Teeth Whitening


Yellow Teeth: Causes and Prevention

There are several reasons for teeth turning yellow. The first step in choosing a tooth whitening treatment is to evaluate the causes of tooth discoloration to determine the effectiveness of a whitening product, and which ones will provide the best results. To receive expert advice on your personal situation, it’s often a good idea to get the opinion of your dentist, even if you later decide on using an at-home, do-it-yourself whitening kit.

Getting Older

Often, teeth turning yellow is just a natural part of getting older. Even if you brush and floss regularly, over the years, stains can seep past the thin white film protecting your teeth and into the enamel. Toothpastes can’t reach this far, so although your teeth may still be strong and healthy, they may not provide the brightest smile.

Foods and Beverages

Teeth also darken because of the foods and drinks we consume. Some of the worst on your teeth include soda, tobacco, coffee, tea and berries because of the “chromogenic” agents in these products.


If you have a single tooth that is dark due to a bumping accident or even a root canal, you’re probably suffering from an unhealthy nerve. In this case, you should get to the root of the problem and address the nerve and not simply try to whiten the outer film. Although whitening may temporarily whiten the outside, a tooth that sticks out like this deserves professional attention.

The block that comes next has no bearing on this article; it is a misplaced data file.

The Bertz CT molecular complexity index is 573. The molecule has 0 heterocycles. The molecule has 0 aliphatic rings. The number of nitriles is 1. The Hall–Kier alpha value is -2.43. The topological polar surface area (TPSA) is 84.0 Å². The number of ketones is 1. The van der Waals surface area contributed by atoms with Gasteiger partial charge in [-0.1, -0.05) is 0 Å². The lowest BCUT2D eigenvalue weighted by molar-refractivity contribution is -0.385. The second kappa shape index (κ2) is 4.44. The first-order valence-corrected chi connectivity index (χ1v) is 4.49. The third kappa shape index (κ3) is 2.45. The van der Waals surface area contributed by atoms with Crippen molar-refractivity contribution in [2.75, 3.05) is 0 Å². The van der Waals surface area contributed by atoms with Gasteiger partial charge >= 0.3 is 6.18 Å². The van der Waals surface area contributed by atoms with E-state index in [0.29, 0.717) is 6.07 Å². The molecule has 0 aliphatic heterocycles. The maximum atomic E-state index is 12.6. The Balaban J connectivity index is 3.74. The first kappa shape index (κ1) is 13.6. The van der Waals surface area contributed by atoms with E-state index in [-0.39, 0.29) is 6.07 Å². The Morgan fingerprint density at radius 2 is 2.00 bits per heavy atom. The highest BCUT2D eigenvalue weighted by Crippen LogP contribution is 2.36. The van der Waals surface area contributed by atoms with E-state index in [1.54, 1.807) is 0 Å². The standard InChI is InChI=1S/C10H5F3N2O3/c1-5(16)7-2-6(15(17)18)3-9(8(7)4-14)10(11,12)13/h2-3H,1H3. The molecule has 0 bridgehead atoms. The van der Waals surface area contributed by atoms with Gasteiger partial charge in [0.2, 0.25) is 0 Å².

Formative Years

If children swallow large amounts
of toothpaste, their teeth can develop
white patches in adulthood.

Before the age of eight, children’s tooth enamel is still forming and therefore vulnerable to yellowing agents that could linger in their adult years. If children are given too much tetracycline (in an antibiotic for colds), their teeth can acquire a yellow-brown to gray-blue stain. Secondly, if children ingest a lot of fluoride (e.g. from swallowing toothpaste) they can get fluorosis, which causes chalky-white patches or lines on the teeth. Some dentists believe that children under 5 swallow nearly all of their toothpaste – so measure your child’s dose sparingly. Note that pregnant women should avoid these chemicals, as well, due to the effects on the embryo.

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